April 24, 2008: 1:42 PM EDT
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Finished celebrating? Now get back to work

Ford's surprise profit is good news but doesn't presage smooth sailing in the future. Here's why.

By Alex Taylor III, senior editor

Ford CEO Alan Mulally has taken only the first step in a long road to recovery for the automaker.

NEW YORK (Fortune) -- Black ink is always better than red ink, and Alan Mulally and his team at Ford Motor should pat themselves on the back for their first-quarter performance. They can thank strong results overseas combined with aggressive cost cuts at home that were sufficient to overcome a turbulent global economy and especially poor auto sales in the United States.

But auto companies don't turn around in one year or even two. They can get a nice bump by reducing operating expenses - there is always plenty of fat to trim and operations to streamline - but making improvements in the top line means introducing new models that require a minimum of four years to make it from the idea stage to the showroom. Mulally has been on the job for just 20 months and has plenty of hard work ahead of him.

If you take a closer look at Ford's financial report, you can find several reasons for worry. And there are others issues that don't appear in the report that are equally troublesome.

1. Ford built 40,000 fewer vehicles in North America during 2008's first quarter than in the first quarter of 2007. Mulally has declared his intention to shrink Ford (F, Fortune 500) to whatever level is required to make it profitable. But the company that invented mass production should know better than anyone that economies of scale require high volume.

2. Ford is continuing to rely on fleet sales in the United States as its retail market share slides. During the first quarter, more than one third of its sales were made to fleets, which erode resale values and produce little or no profit. Ford's retail market share was only 9.8%, compared with 10.1% in the first quarter a year ago. Except for the F-series pickup and the Mustang, few of Ford's products resonate with consumers.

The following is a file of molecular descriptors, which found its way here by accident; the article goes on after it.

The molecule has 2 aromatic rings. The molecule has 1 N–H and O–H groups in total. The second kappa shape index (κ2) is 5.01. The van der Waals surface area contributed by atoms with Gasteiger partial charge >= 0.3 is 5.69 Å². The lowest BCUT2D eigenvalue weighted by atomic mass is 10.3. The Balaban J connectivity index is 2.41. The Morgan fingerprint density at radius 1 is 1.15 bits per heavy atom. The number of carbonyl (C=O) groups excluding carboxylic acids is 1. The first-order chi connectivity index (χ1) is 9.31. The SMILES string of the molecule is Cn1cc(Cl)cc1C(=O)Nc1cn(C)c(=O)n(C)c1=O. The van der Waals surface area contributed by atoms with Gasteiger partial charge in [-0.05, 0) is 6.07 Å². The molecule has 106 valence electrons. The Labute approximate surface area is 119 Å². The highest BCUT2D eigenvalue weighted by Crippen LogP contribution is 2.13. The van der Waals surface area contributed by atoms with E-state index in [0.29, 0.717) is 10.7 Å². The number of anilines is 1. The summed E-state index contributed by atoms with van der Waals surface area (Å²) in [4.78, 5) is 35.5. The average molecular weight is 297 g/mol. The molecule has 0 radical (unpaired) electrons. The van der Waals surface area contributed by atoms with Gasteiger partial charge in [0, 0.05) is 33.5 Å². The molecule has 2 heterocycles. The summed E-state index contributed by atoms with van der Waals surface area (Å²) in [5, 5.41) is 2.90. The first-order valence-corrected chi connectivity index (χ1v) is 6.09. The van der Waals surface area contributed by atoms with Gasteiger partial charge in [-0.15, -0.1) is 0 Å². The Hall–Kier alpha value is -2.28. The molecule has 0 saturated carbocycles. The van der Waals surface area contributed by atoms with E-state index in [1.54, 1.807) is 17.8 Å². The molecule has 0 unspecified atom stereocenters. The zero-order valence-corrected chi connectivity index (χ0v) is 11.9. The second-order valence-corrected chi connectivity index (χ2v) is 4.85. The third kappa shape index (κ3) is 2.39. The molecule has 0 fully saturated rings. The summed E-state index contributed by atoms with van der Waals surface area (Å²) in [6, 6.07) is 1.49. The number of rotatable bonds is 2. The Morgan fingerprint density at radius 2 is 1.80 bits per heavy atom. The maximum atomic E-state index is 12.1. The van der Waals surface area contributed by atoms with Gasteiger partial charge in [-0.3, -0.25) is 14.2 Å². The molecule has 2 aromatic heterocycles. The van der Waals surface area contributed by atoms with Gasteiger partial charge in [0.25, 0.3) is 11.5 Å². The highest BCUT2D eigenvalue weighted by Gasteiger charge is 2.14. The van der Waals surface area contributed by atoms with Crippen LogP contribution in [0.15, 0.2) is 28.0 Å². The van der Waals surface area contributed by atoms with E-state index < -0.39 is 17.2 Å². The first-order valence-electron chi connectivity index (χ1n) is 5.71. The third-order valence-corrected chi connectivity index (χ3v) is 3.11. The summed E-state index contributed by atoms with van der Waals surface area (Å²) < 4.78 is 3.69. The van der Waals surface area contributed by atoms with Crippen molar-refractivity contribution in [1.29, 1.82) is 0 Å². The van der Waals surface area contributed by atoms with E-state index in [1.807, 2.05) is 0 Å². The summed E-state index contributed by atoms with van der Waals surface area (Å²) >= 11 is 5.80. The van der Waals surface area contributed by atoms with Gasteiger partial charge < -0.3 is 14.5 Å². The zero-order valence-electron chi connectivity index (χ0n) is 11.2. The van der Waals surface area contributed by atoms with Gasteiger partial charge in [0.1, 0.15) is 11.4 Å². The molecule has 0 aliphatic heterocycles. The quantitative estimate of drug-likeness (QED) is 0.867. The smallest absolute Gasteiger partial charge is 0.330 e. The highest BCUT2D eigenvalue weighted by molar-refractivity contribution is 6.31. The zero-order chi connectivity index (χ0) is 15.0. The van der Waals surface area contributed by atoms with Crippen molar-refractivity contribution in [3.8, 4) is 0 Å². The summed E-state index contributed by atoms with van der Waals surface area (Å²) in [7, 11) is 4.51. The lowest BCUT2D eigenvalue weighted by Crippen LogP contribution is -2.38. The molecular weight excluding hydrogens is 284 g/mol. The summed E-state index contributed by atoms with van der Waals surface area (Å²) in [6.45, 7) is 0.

3. Volvo, whose largest market is North America, is losing money. Despite an overhaul of its product line over the past 24 months, it recorded a pretax loss of $141 million in the first quarter, compared with a $94 million profit of a year ago. After demonstrating with Jaguar that it doesn't have a clue about running a European brand, Ford seems determined to repeat the same mistakes all over again.

Dig a little deeper into Ford and you find other problem areas, some of which can be quickly fixed and others for which no easy solution is visible.

1. Mulally has made progress in reducing the infighting at Ford but has created an organizational structure with a built-in potential for conflict. He has anointed three global super-executives for product development, marketing and manufacturing but told them to report to the head of North American operations in addition to himself - a recipe for backstabbing. No similar setup exists in any of the other three regions in the world where the global executives exercise supreme power - and all of those regions, by coincidence, are outperforming North America.

2. Ford is ill-equipped to cope with increasingly stringent demands by the federal government to ratchet up fuel economy. Earlier this week, the government squeezed the regulatory noose a little tighter by proposing that car companies boost their fleet fuel economy 25% by 2015. Except for Chrysler, Ford is perhaps the automaker most heavily weighted in V-8 engines and least proficient in alternative fuels.

3. Although Mulally promises to make Ford profitable by next year, it won't be until 2010, when the subcompact Fiesta and compact Focus launch in North America, that he has a competitive range of small cars to sell. Each bump up in the price of oil must give him cold sweats at night. With its sales of large pickups and SUVs eroding by the day, Mulally will have to vamp for another 18 months until the good stuff gets here.

To date, Mulally has exceeded expectations at Ford. To suggest that he has only picked the low-hanging fruit is to do him a disservice. Quality has improved and Ford's public reputation, as measured by positive press reports, is growing. But as the above should make abundantly clear, he has much left to do. To top of page